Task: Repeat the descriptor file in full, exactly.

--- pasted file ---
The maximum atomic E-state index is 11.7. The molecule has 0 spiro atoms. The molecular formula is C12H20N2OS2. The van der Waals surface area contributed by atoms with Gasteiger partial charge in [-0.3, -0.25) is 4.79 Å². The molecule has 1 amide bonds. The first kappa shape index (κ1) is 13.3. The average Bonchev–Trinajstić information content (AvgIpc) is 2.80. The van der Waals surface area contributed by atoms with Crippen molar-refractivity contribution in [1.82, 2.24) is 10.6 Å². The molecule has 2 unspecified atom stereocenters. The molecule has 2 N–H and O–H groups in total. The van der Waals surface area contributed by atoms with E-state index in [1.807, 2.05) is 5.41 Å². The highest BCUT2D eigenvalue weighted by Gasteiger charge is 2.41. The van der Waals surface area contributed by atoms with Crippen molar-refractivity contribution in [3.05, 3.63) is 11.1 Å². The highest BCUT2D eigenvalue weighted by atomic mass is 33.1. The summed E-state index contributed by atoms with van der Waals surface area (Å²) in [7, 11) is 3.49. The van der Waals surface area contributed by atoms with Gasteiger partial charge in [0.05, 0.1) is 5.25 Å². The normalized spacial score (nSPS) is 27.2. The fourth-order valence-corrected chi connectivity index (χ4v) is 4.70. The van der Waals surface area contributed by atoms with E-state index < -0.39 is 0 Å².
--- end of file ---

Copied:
The maximum atomic E-state index is 11.7. The molecule has 0 spiro atoms. The molecular formula is C12H20N2OS2. The van der Waals surface area contributed by atoms with Gasteiger partial charge in [-0.3, -0.25) is 4.79 Å². The molecule has 1 amide bonds. The first kappa shape index (κ1) is 13.3. The average Bonchev–Trinajstić information content (AvgIpc) is 2.80. The van der Waals surface area contributed by atoms with Crippen molar-refractivity contribution in [1.82, 2.24) is 10.6 Å². The molecule has 2 unspecified atom stereocenters. The molecule has 2 N–H and O–H groups in total. The van der Waals surface area contributed by atoms with E-state index in [1.807, 2.05) is 5.41 Å². The highest BCUT2D eigenvalue weighted by Gasteiger charge is 2.41. The van der Waals surface area contributed by atoms with Crippen molar-refractivity contribution in [3.05, 3.63) is 11.1 Å². The highest BCUT2D eigenvalue weighted by atomic mass is 33.1. The summed E-state index contributed by atoms with van der Waals surface area (Å²) in [7, 11) is 3.49. The van der Waals surface area contributed by atoms with Gasteiger partial charge in [0.05, 0.1) is 5.25 Å². The normalized spacial score (nSPS) is 27.2. The fourth-order valence-corrected chi connectivity index (χ4v) is 4.70. The van der Waals surface area contributed by atoms with E-state index < -0.39 is 0 Å².